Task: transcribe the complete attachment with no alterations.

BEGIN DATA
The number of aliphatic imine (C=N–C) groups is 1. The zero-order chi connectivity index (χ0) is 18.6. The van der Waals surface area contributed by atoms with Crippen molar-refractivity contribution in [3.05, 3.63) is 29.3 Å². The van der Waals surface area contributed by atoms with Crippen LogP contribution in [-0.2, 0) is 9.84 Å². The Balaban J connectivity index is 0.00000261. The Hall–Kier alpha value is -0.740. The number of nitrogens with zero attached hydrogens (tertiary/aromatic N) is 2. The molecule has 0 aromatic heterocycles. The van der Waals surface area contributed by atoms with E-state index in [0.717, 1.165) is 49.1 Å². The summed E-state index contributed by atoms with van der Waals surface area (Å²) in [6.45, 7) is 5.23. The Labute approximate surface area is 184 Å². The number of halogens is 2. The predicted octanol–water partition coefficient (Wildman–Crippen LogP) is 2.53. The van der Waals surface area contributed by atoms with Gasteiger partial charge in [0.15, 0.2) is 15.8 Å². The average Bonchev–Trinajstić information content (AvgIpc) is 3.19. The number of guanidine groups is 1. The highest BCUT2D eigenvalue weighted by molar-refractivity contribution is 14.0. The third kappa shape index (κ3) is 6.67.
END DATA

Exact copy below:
The number of aliphatic imine (C=N–C) groups is 1. The zero-order chi connectivity index (χ0) is 18.6. The van der Waals surface area contributed by atoms with Crippen molar-refractivity contribution in [3.05, 3.63) is 29.3 Å². The van der Waals surface area contributed by atoms with Crippen LogP contribution in [-0.2, 0) is 9.84 Å². The Balaban J connectivity index is 0.00000261. The Hall–Kier alpha value is -0.740. The number of nitrogens with zero attached hydrogens (tertiary/aromatic N) is 2. The molecule has 0 aromatic heterocycles. The van der Waals surface area contributed by atoms with E-state index in [0.717, 1.165) is 49.1 Å². The summed E-state index contributed by atoms with van der Waals surface area (Å²) in [6.45, 7) is 5.23. The Labute approximate surface area is 184 Å². The number of halogens is 2. The predicted octanol–water partition coefficient (Wildman–Crippen LogP) is 2.53. The van der Waals surface area contributed by atoms with Gasteiger partial charge in [0.15, 0.2) is 15.8 Å². The average Bonchev–Trinajstić information content (AvgIpc) is 3.19. The number of guanidine groups is 1. The highest BCUT2D eigenvalue weighted by molar-refractivity contribution is 14.0. The third kappa shape index (κ3) is 6.67.